Results of the 2017 Deer Hunter Survey conducted by SCDNR indicate that the statewide harvest of deer increased about 7 percent last season and was comprised of an estimated 102,261 bucks and 83,025 does which made up a total harvest of 185,286 deer.
This increase in harvest is likely due to some level of "carry-over" of deer from 2015 and 2016. The 1,000-year flood spawned by hurricane Joaquin in 2015 and hurricane Matthew in 2016 each resulted in temporary season closures in some coastal counties and general access problems or decreased opportunity for hunters across much of the state. Also, each of these years saw unseasonably warm fall temperatures and there was what many called a record acorn crop in 2016. This resulted in back to back decreases in harvest. That being the case, there were likely deer that would have otherwise been harvested during those years that were carried-over to 2017.
The fall of 2017 was the first season of the "all deer" tagging system and statewide limit on antlered deer. Interestingly, the 7 percent increase in harvest was primarily a result of an increase in doe harvest (12.5%) rather than an increase in the harvest of bucks (2.5%). Increases in harvest are normally the result of increases in the buck harvest or a more equal increase in buck and doe harvest. This disproportionate harvest may be indicative of the new buck limit having the desired effect of decreasing pressure on bucks. It will likely take a few years for this to become clearer.
Top counties for harvest in 2017 included Bamberg, Hampton, and Calhoun in the coastal plain and Anderson and Spartanburg in the piedmont with each of these counties exhibiting harvest rates in excess of 12 deer per square mile, which should be considered extraordinary. Although the harvest has generally declined in recent years, South Carolina still ranks near the top among southeastern states in harvest per unit area.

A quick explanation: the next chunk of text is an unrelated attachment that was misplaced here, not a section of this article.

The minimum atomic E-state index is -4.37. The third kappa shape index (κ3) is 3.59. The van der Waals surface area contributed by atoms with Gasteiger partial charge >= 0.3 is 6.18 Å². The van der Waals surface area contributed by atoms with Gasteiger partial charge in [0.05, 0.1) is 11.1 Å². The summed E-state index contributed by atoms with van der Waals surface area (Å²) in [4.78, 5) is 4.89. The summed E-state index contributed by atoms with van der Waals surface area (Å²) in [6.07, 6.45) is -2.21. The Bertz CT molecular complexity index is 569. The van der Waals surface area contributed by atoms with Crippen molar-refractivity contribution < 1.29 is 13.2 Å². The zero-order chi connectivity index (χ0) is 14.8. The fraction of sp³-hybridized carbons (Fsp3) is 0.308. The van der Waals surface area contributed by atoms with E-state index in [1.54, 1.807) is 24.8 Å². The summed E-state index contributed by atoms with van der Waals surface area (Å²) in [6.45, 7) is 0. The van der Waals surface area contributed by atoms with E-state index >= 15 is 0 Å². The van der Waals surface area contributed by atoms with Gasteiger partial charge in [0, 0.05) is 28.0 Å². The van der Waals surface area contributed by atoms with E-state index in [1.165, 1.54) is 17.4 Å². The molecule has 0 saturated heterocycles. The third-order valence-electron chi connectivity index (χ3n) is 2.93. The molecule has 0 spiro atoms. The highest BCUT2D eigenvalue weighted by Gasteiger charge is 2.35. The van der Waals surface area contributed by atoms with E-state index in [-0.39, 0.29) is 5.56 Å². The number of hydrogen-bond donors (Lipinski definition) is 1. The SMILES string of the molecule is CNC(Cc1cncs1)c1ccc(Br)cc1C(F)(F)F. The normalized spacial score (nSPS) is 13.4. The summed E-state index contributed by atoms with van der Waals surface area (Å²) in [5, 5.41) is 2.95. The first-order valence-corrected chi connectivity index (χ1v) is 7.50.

All areas of South Carolina have long and liberal firearms seasons and the majority of deer (148,229) were taken with centerfire rifles in 2017. Shotguns (15,749 deer) and bows (13,155 deer) also contributed significantly to the overall deer harvest, whereas muzzleloaders, crossbows and handguns combined (8,153 deer) produced less than 5 percent of the total statewide harvest.
Although the annual Deer Hunter Survey focuses on deer hunting activities, there are questions on the survey related to the harvest of wild hogs and coyotes in the State. Results of this year’s survey indicate that approximately 22,441 coyotes were taken incidental to deer hunting. This figure represents a 27 percent decrease from 2016 continuing what seems to be a moderating trend in coyote numbers in recent years. On the other hand, approximately 37,858 wild hogs were killed statewide representing a 33 percent increase from 2016 likely related to increased reproduction and survival of pigs following the major flooding seen the previous two years.
Other survey statistics indicate that approximately 131,371 South Carolina residents and 14,673 nonresidents deer hunted in the state in 2017. Deer hunters reported an overall success rate of 69 percent, which is outstanding. Overall hunting effort was estimated at over 2 million days. The number of days devoted to deer hunting in South Carolina is very significant and points not only to the availability and popularity of deer as a game species, but to the obvious economic benefits related to this important natural resource. About $200 million in direct retail sales is related to deer hunting in South Carolina annually.